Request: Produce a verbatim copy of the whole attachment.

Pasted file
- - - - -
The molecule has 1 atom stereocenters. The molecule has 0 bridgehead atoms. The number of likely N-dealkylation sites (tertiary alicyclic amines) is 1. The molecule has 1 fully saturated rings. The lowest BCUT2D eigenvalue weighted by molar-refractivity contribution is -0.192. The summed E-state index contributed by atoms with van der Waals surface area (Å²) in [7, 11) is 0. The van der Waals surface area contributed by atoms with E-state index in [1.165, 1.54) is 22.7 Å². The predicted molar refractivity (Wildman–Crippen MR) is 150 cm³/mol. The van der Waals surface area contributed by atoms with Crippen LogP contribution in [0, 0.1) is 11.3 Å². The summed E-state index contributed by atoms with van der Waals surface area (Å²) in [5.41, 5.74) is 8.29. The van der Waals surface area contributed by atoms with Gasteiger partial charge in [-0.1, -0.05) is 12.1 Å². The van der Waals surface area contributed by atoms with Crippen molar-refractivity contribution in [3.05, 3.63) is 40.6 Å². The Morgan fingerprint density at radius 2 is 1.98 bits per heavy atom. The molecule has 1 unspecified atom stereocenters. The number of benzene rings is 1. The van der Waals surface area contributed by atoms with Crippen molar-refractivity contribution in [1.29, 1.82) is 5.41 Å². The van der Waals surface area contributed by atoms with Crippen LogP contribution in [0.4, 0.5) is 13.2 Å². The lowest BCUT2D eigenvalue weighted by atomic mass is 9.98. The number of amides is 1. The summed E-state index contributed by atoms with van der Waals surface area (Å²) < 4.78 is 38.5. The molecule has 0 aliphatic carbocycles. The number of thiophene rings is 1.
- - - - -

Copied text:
The molecule has 1 atom stereocenters. The molecule has 0 bridgehead atoms. The number of likely N-dealkylation sites (tertiary alicyclic amines) is 1. The molecule has 1 fully saturated rings. The lowest BCUT2D eigenvalue weighted by molar-refractivity contribution is -0.192. The summed E-state index contributed by atoms with van der Waals surface area (Å²) in [7, 11) is 0. The van der Waals surface area contributed by atoms with E-state index in [1.165, 1.54) is 22.7 Å². The predicted molar refractivity (Wildman–Crippen MR) is 150 cm³/mol. The van der Waals surface area contributed by atoms with Crippen LogP contribution in [0, 0.1) is 11.3 Å². The summed E-state index contributed by atoms with van der Waals surface area (Å²) in [5.41, 5.74) is 8.29. The van der Waals surface area contributed by atoms with Gasteiger partial charge in [-0.1, -0.05) is 12.1 Å². The van der Waals surface area contributed by atoms with Crippen molar-refractivity contribution in [3.05, 3.63) is 40.6 Å². The Morgan fingerprint density at radius 2 is 1.98 bits per heavy atom. The molecule has 1 unspecified atom stereocenters. The number of benzene rings is 1. The van der Waals surface area contributed by atoms with Crippen molar-refractivity contribution in [1.29, 1.82) is 5.41 Å². The van der Waals surface area contributed by atoms with Crippen LogP contribution in [0.4, 0.5) is 13.2 Å². The lowest BCUT2D eigenvalue weighted by atomic mass is 9.98. The number of amides is 1. The summed E-state index contributed by atoms with van der Waals surface area (Å²) < 4.78 is 38.5. The molecule has 0 aliphatic carbocycles. The number of thiophene rings is 1.